Dicy McCullough: Visiting the Indian Mound in Montgomery County
Published 12:00 am Friday, September 28, 2012
A couple of weeks ago, I was invited to speak for a senior luncheon at Anderson Grove Baptist Church in Albemarle. My cousin, Lois Dennis, attends that church and made the connections for the event.
The topic for my presentation was “My Journey as a Writer.” After speaking for about 45 minutes, I knew it was time to stop when the smells from the kitchen began to drift across the room. There’s nothing like good old Southern-style cooking, and that’s exactly what the ladies of the church had prepared.
I had peas, fried okra, mashed potatoes with gravy, meatloaf and a biscuit. At the end of the meal, a table in the corner overloaded with desserts called my name. Some of the choices were homemade cakes, pies and cobblers. I chose a big piece of chocolate pie with whipped cream and a slice of walnut cake. Are your taste buds excited yet?
I was pleasantly surprised to see that Lois had invited her brother, Billy Furr, to the luncheon as well. Lois, Billy and I are cousins because our moms were sisters. We enjoyed catching up on family news, while at the same time had fun chatting with everyone at our table. Billy’s been known to be the life of the party and didn’t disappoint that day. Even though he’s in his 80s, he still enjoys a good joke and has more energy than most youngsters.When we finished our meal, Billy asked if I’d like to ride to Montgomery County. Our family has roots there because our moms were born and raised near Mt Gilead. I hadn’t been there since I was 18 and had always wanted to go back to visit relatives and see the cemetery where my grandparents were buried.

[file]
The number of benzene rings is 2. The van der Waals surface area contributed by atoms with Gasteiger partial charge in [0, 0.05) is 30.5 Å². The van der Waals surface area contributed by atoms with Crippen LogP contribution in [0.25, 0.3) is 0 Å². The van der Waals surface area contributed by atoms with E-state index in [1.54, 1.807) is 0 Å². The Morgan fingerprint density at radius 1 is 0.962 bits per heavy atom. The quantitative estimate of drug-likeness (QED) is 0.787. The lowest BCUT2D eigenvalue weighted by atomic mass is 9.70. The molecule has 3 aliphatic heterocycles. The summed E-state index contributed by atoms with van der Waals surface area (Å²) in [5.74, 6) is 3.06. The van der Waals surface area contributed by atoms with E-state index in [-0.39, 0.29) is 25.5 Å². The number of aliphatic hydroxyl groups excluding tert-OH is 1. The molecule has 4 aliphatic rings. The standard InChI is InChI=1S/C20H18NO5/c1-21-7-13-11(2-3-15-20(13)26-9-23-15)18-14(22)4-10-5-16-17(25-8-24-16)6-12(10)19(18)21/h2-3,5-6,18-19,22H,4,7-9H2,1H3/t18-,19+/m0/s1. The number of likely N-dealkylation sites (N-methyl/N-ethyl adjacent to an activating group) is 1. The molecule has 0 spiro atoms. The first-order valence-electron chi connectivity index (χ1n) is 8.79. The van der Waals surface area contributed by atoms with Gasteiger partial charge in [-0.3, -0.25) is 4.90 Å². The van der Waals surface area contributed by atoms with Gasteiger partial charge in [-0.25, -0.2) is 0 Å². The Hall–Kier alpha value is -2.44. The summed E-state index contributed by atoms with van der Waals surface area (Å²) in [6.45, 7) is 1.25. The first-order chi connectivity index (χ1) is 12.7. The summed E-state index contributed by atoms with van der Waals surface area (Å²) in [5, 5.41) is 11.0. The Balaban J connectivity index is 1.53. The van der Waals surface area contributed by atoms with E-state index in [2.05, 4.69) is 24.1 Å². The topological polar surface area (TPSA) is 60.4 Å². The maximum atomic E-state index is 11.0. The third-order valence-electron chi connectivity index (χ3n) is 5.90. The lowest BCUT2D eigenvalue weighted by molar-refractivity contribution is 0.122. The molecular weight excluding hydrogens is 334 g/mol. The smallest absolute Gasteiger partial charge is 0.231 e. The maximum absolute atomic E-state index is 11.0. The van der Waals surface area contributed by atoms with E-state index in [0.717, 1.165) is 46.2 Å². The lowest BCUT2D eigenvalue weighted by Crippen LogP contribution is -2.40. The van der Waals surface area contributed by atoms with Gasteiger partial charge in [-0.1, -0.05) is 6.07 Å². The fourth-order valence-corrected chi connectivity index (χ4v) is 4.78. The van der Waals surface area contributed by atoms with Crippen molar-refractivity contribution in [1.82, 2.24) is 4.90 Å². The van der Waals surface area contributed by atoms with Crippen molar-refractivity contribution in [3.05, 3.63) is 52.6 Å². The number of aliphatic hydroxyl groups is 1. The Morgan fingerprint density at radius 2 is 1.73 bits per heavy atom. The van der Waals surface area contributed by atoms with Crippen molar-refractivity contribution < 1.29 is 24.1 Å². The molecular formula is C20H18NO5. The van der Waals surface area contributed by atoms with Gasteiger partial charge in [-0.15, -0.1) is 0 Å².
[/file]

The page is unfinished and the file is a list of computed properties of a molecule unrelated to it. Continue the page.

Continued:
Since I was already halfway to Mt Gilead from my house, anyway, I thought, why not? So, Billy, Lois, Catherine Thompson (a friend) and I hopped in Billy’s car and off we went. One of the first landmarks I remembered from the last time I made the trip was the long bridge across the Pee Dee River known as the Jim Garrison bridge. That bridge brings back special memories because the little café before the bridge was one of my dad’s favorite places to stop for hot dogs. Lois told me the name of that café had been Green Top. The building is still there, but somehow it seems smaller than I remember.
After crossing the bridge, we turned right onto Highway 73, which leads to Mt. Gilead. I knew the Town Creek Indian Mound was close by and asked if we could stop because I used to go there with my mom and dad. Billy was more than happy to accommodate the request. Soon I found myself walking the sacred grounds of the Pee Dee Indian Culture.
Walking into the gift shop, we were met by Rich Thompson, who is director for the site. He willingly answered any questions we had. He asked where we were from and what brought us to the Town Creek Indian Mound. “Mostly memories of long ago,” I said. I told him I live in Rowan County and used to visit as a little girl.
I also told him my grandfather, Gee Gardner, helped with the excavating of the Town Creek Indian Mound. Even though Grandpa died before I was born, Billy could recall seeing him at the Indian Mound, lying on his stomach, digging with a spoon. Thompson looked surprised, but intrigued.
He told us many of the artifacts collected over the years from previous archaeological digs are now housed at the University of North Carolina at Chapel Hill to be studied as time and money allow. I’m proud my grandfather had a part in preserving such a historical time and place. The Town Creek Indian Mound is now one of the most popular historic places to visit in North Carolina. There is no admission fee, but donations are appreciated.
I’m glad I took the drive with Billy to Montgomery County and can’t wait to go back another day. There wasn’t enough time to travel to all the places we wanted to see, but in the couple of hours we had, it was as if the voices of my ancestors spoke to me through what they left behind.
Perhaps knowing that, we all should be more careful of what we leave for those who follow us.
What about you? What will you leave behind?
Dicy McCullough’s books are available at local bookstores, Amazon.com and Barnes & Noble. Contact her at 704-278-4377.